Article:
the third Thursday of November, I tend to lurk in wine stores. I do
that often, of course, but this day is different. This is when le Beaujolais Nouveau est arriv√©.
Nouveau is wine‚€™s celebration of the harvest just completed. It is
infantile juice, grapey, unfocused, barely fermented, with all the
exuberance of youth unencumbered by maturity and society‚€™s
expectations. It is our chance to taste the vintage before wine writers
and other experts make up our minds about it. Years from now, we will
enjoy wines from 2008 and reminisce about vacations spent in wine
country, at the beach, or hiking the mountains. This is our chance to
savor those experiences while they are still raw memories unaltered by
the selective filter of time.
Nouveau is also wine‚€™s crassest marketing gimmick. (Or at least it
was, until the advent of critter wines and labels such as ‚€œOld
Fart,‚€ ‚€œFat Bastard,‚€ “Bitch” and ‚€œMommy‚€™s Time Out.‚€) The
wine is released each year with great hoopla and celebration,
air-freighted around the globe so wine bibbers can enjoy it on this
special Thursday, a day decreed not by the natural rhythms of harvest in
the Beaujolais but by the wisdom of French regulators squirreling away
in cubes overlooking the Seine.
you might imagine, Bacchanalian Cynics (the most numerous sect of this
devoted and fanatical following) rail against Nouveau. Tyler Colman, one
of blogdom‚€™s most influential writers as Dr. Vino,
has called for a nationwide boycott of Beaujolais Nouveau to protest
its carbon footprint ‚€“ much higher than normal because of air shipment
rather than by surface ship, he argues. Dr. Vino would have us drink a
local wine instead of Beaujolais Nouveau this year. Many of his readers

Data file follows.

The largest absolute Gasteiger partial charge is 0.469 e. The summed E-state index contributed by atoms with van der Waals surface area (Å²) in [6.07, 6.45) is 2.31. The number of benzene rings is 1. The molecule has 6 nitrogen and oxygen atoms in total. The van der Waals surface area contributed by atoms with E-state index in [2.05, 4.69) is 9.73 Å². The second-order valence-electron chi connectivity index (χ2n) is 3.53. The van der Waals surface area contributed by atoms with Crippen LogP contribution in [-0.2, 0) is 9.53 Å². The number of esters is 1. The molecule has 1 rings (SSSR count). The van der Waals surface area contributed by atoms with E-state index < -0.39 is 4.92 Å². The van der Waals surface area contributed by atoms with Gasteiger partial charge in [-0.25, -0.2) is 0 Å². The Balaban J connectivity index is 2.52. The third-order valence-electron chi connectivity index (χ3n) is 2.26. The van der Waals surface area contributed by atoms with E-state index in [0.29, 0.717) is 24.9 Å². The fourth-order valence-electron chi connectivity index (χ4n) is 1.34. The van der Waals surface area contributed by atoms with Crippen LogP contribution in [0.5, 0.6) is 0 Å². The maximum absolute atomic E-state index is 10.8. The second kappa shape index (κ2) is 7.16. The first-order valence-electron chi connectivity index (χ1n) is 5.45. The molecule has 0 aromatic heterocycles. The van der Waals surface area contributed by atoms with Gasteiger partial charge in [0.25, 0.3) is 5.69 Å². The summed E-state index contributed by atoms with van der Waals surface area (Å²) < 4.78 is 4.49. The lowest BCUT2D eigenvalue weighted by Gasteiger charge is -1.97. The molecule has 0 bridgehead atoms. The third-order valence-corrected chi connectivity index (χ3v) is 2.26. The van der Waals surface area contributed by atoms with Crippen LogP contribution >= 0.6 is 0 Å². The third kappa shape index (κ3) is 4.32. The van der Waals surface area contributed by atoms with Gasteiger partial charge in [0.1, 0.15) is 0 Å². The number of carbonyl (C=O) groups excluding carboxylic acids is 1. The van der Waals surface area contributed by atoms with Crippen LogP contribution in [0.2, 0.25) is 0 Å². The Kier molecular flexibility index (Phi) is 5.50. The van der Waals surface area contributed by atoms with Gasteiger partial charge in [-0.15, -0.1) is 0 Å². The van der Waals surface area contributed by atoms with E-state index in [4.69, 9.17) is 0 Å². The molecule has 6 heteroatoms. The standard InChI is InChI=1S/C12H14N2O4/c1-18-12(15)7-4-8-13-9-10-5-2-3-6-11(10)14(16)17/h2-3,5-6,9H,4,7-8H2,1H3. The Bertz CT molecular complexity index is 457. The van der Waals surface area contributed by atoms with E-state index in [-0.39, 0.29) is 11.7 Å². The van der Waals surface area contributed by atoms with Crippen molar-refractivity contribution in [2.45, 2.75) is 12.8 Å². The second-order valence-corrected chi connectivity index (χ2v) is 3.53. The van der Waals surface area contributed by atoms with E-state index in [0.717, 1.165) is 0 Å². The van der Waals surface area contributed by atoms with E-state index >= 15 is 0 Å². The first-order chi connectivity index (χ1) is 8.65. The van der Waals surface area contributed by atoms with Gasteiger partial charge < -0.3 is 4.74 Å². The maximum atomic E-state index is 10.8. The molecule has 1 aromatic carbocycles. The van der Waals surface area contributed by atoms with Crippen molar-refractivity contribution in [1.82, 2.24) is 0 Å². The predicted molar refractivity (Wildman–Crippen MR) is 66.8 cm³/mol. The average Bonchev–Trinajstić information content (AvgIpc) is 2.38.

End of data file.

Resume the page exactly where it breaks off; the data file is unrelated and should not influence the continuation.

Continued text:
jumped on board the bandwagon, denouncing Nouveau as inferior wine not
Dr. Vino‚€™s argument was undermined when he learned that Georges Duboeuf, producer of
99.9999999% of all Beaujolais Nouveau, had received special
dispensation this year to ship his wine by sea in order to cut costs. He
feared that American consumers might not buy the wine with the extra $2
per bottle for air freight if the unfavorable exchange rate already
raised the price. And another producer, Boisset, announced they are
packaging their nouveau from Mommessin and Bouchard Aine & Fils in
eco-friendly (or at least lighter) plastic bottles – making a case of
wine 16 pounds lighter.
with these exceptions to the rule, Dr. Vino and the Nattering Nabobs of
Nouveau Negativism miss the point. Beaujolais Nouveau is not about
carbon footprint. (Though I am all for drinking local wine!)
Nor is it about quality. It‚€™s one bottle a year, for goodness sake
‚€“ does anyone really buy a case of this stuff? It‚€™s fun. It‚€™s
joyful. It‚€™s a harbinger of another year nearing an end, a marker of
time about to pass, a leaf we snatch out of the air before it hits the
ground. Harvest. Autumn. Winter on the way.
The perfect Thanksgiving wine ‚€“ and always among the many on my family table.